“That’s something that has to come out of the process,” he says. “I’m just getting up here and telling you what is the charge that I gave to the LRDP committee to think about. Now, they may come back and say we should house three-quarters of our students. They may come back and say we should house all of our new students. They may come back and say, ‘This is not sustainable.’ I don’t think they’ll do that. This is just the beginning. I wanted to set a number and a timeframe so that people can start to plan and think about, ‘What would you have to do in order to make this work?’ We’re not prepared to make a commitment one way or the other.”
Coonerty says that the effects of campus growth will always be more important than the enrollment number itself, but he feels it’s hard to imagine growth of this magnitude working for Santa Cruz at all.
“I’m open, as always, to working with the university on reducing the impacts,” says Coonerty, who represents District 3, which includes UCSC. “I always think it’s helpful to focus on the impacts, rather than the number. But at the end of the day, we can’t have that much growth on a community this small.”
Blumenthal stresses that the university is not announcing that it will, no matter what, grow to 28,000 students. But he still believes “it’s better to pick a number that’s expansive.” He says that this number did not come down from the University of California Office of the President, although he says administrators would be “unhappy” if UCSC tried to cap expansion.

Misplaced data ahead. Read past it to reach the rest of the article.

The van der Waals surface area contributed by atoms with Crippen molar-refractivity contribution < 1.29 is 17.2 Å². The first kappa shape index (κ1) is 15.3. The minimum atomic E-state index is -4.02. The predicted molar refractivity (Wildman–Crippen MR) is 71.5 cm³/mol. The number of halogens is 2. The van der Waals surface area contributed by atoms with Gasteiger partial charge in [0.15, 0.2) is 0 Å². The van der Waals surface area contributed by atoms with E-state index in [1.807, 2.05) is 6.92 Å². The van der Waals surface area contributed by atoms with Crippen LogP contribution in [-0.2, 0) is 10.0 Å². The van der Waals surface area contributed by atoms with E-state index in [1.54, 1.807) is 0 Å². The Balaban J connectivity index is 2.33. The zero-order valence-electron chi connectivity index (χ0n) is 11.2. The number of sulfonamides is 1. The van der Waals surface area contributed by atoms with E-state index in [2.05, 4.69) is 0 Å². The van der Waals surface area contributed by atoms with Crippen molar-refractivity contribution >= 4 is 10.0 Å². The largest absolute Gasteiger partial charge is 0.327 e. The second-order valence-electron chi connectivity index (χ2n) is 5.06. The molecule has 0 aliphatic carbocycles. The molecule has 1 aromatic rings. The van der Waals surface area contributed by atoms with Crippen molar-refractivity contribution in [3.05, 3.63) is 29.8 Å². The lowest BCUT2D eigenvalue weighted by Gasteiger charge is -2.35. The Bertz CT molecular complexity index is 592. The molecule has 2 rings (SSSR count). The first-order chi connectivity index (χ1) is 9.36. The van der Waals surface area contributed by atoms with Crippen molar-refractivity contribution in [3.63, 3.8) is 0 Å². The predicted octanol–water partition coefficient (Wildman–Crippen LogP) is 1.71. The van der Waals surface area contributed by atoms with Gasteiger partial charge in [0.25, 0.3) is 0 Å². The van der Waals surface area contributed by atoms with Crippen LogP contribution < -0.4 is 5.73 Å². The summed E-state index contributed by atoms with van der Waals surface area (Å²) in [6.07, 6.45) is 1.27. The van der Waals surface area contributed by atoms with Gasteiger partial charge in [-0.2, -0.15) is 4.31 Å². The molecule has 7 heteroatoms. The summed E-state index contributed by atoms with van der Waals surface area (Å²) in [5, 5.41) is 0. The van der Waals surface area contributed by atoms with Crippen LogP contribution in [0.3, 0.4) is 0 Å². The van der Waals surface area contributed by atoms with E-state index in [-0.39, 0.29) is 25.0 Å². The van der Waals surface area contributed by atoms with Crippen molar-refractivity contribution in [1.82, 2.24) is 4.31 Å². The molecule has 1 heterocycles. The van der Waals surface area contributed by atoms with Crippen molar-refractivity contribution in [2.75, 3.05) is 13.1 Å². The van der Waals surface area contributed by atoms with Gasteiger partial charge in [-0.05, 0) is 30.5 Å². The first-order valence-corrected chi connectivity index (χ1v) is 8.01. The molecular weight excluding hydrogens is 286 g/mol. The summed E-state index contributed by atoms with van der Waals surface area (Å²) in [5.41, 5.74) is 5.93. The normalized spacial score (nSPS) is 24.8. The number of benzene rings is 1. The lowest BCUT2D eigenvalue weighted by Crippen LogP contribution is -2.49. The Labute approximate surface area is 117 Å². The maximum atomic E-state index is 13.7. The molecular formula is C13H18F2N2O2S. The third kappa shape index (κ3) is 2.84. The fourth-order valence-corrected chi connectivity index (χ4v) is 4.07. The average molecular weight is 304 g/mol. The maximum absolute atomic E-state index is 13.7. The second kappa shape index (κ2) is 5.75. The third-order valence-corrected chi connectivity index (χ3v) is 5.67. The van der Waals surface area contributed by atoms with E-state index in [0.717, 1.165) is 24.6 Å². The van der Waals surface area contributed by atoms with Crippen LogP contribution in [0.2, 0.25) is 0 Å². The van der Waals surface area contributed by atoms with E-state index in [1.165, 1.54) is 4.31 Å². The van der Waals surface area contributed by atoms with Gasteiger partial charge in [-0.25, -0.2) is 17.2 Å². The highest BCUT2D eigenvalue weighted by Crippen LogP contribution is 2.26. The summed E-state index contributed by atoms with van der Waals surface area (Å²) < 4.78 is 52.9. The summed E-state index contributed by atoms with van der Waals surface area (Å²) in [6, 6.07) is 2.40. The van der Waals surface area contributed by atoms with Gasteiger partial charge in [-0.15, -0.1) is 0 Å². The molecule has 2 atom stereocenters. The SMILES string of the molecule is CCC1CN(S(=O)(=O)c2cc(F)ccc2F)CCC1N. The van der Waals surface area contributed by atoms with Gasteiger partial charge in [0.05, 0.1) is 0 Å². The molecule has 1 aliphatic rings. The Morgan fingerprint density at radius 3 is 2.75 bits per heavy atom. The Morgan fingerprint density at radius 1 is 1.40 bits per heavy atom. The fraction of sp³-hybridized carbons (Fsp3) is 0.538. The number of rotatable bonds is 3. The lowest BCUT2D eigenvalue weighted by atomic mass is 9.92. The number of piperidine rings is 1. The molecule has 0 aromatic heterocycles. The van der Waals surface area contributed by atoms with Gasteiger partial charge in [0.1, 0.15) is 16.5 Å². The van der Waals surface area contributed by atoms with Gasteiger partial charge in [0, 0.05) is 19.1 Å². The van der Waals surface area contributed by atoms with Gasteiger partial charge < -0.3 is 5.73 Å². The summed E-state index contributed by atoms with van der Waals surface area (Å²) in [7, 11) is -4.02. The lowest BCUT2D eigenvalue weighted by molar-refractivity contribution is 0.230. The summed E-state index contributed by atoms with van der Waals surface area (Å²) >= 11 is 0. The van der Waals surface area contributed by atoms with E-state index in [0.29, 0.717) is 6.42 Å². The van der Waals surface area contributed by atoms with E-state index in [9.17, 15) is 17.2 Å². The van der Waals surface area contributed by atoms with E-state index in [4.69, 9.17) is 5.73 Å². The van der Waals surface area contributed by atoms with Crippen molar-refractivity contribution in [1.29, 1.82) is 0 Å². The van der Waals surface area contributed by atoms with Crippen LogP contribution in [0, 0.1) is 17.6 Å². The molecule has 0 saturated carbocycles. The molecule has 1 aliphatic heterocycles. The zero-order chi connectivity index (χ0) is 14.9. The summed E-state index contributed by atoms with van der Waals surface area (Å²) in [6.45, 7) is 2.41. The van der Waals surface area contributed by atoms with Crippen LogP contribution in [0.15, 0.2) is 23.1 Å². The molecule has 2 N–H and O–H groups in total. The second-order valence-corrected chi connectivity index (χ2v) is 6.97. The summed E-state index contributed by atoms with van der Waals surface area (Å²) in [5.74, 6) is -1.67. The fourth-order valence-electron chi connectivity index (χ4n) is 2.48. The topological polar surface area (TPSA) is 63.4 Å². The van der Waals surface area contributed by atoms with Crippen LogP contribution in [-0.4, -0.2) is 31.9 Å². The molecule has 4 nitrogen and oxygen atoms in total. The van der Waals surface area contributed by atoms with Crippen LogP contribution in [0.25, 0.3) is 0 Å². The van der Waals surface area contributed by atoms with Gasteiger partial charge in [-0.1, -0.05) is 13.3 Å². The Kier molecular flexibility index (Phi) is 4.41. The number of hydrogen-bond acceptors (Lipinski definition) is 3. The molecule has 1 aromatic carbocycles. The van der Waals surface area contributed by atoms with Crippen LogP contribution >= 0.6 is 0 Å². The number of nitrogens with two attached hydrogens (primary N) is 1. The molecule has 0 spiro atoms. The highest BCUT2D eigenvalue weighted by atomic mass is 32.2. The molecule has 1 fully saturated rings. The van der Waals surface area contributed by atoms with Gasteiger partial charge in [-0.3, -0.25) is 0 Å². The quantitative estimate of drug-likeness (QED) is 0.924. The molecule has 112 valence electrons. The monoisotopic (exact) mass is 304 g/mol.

“I made a choice to give [a number] that I thought was not an unreasonable one to consider,” he says. “Is it magical? Did I have a mathematical formula that got me there? Of course not. But I think it’s quite reasonable. And we have to study it. We have to understand what it means.”
The school is also planning to build a new housing development with a public-private partnership, and Blumenthal hopes that, if the project becomes successful, it will provide a model going forward for new housing developments on campus that lessen UCSC’s impacts on the city.
Listening to Blumenthal’s explanations, it’s hard to make out what the future of the school will be in the next few years, let alone two decades into the future. He says that if the campus grows at a rate of 400 students a year between now and 2040, that would allow it to grow to about 28,000 students, and he explains that there are plenty of unpredictable unknowns over the next 22 years that may offer exciting solutions.
At the same time, Blumenthal says that the university is at capacity right now—not just in terms of housing, but also when it comes to classrooms and basic infrastructure. Blumenthal doesn’t know when UCSC will even reach its target of 19,500 students, which it can legally do in a couple of years.
“I honestly don’t know. We’re getting closer. We’re now over 18,000 students. We are getting closer, but we don’t have the capacity to grow today like we had in the past. Inevitably, our growth has to slow down,” he says. “We don’t have the facilities. We don’t have the classrooms. We don’t have the laboratory spaces. It isn’t a question of getting a bigger shoehorn to shove everybody in. We just plain don’t have the seats. I don’t know. There will be certainly some pressures to grow. If you look for instance at what’s being planned for the UC system for next year, there will be more growth in the UC system than there will be in Santa Cruz.”